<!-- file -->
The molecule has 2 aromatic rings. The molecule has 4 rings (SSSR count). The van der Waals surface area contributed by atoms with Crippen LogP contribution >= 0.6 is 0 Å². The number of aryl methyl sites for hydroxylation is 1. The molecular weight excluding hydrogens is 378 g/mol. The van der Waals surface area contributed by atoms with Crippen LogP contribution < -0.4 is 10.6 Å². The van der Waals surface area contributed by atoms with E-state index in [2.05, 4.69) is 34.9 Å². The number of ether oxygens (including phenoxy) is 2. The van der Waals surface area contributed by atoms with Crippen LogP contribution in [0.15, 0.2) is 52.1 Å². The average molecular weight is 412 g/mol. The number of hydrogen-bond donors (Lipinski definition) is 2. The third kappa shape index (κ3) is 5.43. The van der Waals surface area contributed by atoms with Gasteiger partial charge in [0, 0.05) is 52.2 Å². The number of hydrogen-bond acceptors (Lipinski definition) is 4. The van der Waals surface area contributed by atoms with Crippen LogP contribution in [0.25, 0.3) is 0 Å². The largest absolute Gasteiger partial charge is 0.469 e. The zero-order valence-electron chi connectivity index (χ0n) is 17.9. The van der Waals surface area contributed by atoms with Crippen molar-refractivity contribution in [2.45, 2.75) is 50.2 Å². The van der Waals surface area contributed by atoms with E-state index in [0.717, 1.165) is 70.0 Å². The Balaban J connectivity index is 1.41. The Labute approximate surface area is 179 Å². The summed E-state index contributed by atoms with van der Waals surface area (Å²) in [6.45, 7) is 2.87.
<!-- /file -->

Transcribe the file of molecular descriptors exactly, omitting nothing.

The molecule has 2 aromatic rings. The molecule has 4 rings (SSSR count). The van der Waals surface area contributed by atoms with Crippen LogP contribution >= 0.6 is 0 Å². The number of aryl methyl sites for hydroxylation is 1. The molecular weight excluding hydrogens is 378 g/mol. The van der Waals surface area contributed by atoms with Crippen LogP contribution < -0.4 is 10.6 Å². The van der Waals surface area contributed by atoms with E-state index in [2.05, 4.69) is 34.9 Å². The number of ether oxygens (including phenoxy) is 2. The van der Waals surface area contributed by atoms with Crippen LogP contribution in [0.15, 0.2) is 52.1 Å². The average molecular weight is 412 g/mol. The number of hydrogen-bond donors (Lipinski definition) is 2. The third kappa shape index (κ3) is 5.43. The van der Waals surface area contributed by atoms with Gasteiger partial charge in [0, 0.05) is 52.2 Å². The number of hydrogen-bond acceptors (Lipinski definition) is 4. The van der Waals surface area contributed by atoms with Crippen LogP contribution in [0.25, 0.3) is 0 Å². The largest absolute Gasteiger partial charge is 0.469 e. The zero-order valence-electron chi connectivity index (χ0n) is 17.9. The van der Waals surface area contributed by atoms with Crippen molar-refractivity contribution in [2.45, 2.75) is 50.2 Å². The van der Waals surface area contributed by atoms with E-state index in [0.717, 1.165) is 70.0 Å². The Balaban J connectivity index is 1.41. The Labute approximate surface area is 179 Å². The summed E-state index contributed by atoms with van der Waals surface area (Å²) in [6.45, 7) is 2.87.